Sunday Classic / Caring for Bamboo Fly Rods

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This Beautiful rod was made by Gary Lacey  Photo by Louis Cahill

This Beautiful rod was made by Gary Lacey Photo by Louis Cahill

I’ve had several folks request some content on making simple repairs to bamboo fly rods. I fully intend to to that for you, but it means that I have to find the time to get in the shop. That seems unreasonably difficult these days. Before I get into doing repairs, I thought it would be prudent to write about caring for that bamboo rod and maybe avoid some repairs all together.

Bamboo is not as finicky as most people think. In fact it’s remarkably tough but there are some basic rules for handling and storing rods that will add to their longevity significantly. Unfortunately, too many guys end up with a nice bamboo rod before they know how to care for it and learn the hard way.

Most guys start out with graphite rods and assume that you treat a bamboo rod the same way. It’s a fly rod, right? Yes, but the materials are very different and some very common practices that are fine with a graphite rod will do serious harm to the boo.

General Care

I’ll start with the simplest and most common thing boo nubes do to their rods. You know that little string on your rod sock? Why this thing exists, I’ll never know. I’ve never had a rod so eager to hit the river that I had to tie it down but a lot of guys tie that string around the disassembled rod, I guess because it’s there. Do that to your bamboo rod and next time you take it out to fish there will be a little dog leg in the tip, just where that string falls. Cut that string off and throw it away.

One of the most damaging things to a bamboo rod is, ironically, water. Of course, it doesn’t hurt your rod to get it wet. What hurts it is to stay wet. The absolute worst thing you can do to a bamboo rod it to seal it up in a rod tub wet. Any amount of water trapped in an air tight tube with your rod will cause serious damage. The best you could come away with is mildew in the varnish but things will likely be worse. Once the moisture penetrates the finish it will start to rot the cane. Once that happens the rod is done. Many bamboo rods that seem to have broken for no reason were put away wet. Leave the rod out in its sock for a day or two before putting it back in the tube. I set mine on the mantle. After sixteen years my wife doesn’t even see them there anymore.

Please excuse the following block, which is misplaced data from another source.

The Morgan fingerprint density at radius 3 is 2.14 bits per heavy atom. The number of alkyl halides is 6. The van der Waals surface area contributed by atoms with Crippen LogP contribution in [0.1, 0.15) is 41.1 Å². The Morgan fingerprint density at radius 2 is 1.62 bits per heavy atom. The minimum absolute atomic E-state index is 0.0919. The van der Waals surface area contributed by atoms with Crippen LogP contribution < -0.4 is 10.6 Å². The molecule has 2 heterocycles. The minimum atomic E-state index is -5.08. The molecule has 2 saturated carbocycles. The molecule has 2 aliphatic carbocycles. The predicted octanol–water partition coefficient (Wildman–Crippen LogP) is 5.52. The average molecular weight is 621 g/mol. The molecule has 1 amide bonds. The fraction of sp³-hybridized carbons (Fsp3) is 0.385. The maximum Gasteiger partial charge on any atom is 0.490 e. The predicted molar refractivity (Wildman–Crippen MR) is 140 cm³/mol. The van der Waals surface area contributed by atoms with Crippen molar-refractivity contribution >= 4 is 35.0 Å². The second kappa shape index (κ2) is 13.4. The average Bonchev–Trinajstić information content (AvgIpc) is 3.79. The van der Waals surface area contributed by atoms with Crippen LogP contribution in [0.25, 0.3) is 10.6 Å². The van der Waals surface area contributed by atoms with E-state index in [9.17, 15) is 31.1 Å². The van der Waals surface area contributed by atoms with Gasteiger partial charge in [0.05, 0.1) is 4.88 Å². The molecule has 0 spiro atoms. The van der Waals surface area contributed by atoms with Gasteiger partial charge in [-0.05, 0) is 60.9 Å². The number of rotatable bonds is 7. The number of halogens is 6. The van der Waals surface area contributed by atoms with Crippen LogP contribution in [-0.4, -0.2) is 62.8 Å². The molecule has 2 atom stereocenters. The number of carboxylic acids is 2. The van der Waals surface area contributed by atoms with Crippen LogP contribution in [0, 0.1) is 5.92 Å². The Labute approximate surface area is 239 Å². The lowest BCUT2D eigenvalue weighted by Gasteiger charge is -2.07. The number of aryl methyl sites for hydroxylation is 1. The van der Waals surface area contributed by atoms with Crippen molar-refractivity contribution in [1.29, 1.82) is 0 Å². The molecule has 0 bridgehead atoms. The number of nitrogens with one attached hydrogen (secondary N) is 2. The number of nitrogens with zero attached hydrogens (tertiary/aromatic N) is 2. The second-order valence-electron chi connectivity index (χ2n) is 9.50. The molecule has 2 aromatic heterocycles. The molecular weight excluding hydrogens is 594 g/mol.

The varnish on your bamboo rod is a vital barrier that protects the cane. It is pretty resilient but there are a couple of easy ways to screw it up. Never leave it in the hot car, especially in a tube lying in the sun. The heat will bubble the finish and cause it to separate from the cane. The entire rod will need to be refinished. Never use solvents on the rod. Even rubbing alcohol will damage the varnish.

Keeping you rod clean is a good practice. Not only does it look better but it assures that no harmful chemicals or mildew get left on the finish. Don’t over think it and start using harsh cleaning products on your rod. Soap and warm water is the best thing. You can use a soft vegetable brush on the cork and a tooth brush on the guides and hardware. Dry it thoroughly and oil the ferrules when you’re done.

This really applies to any rod but I’m still shocked when I see guys do it. Never stick a hook in your cork. If you’re older than six you have no excuse for doing that.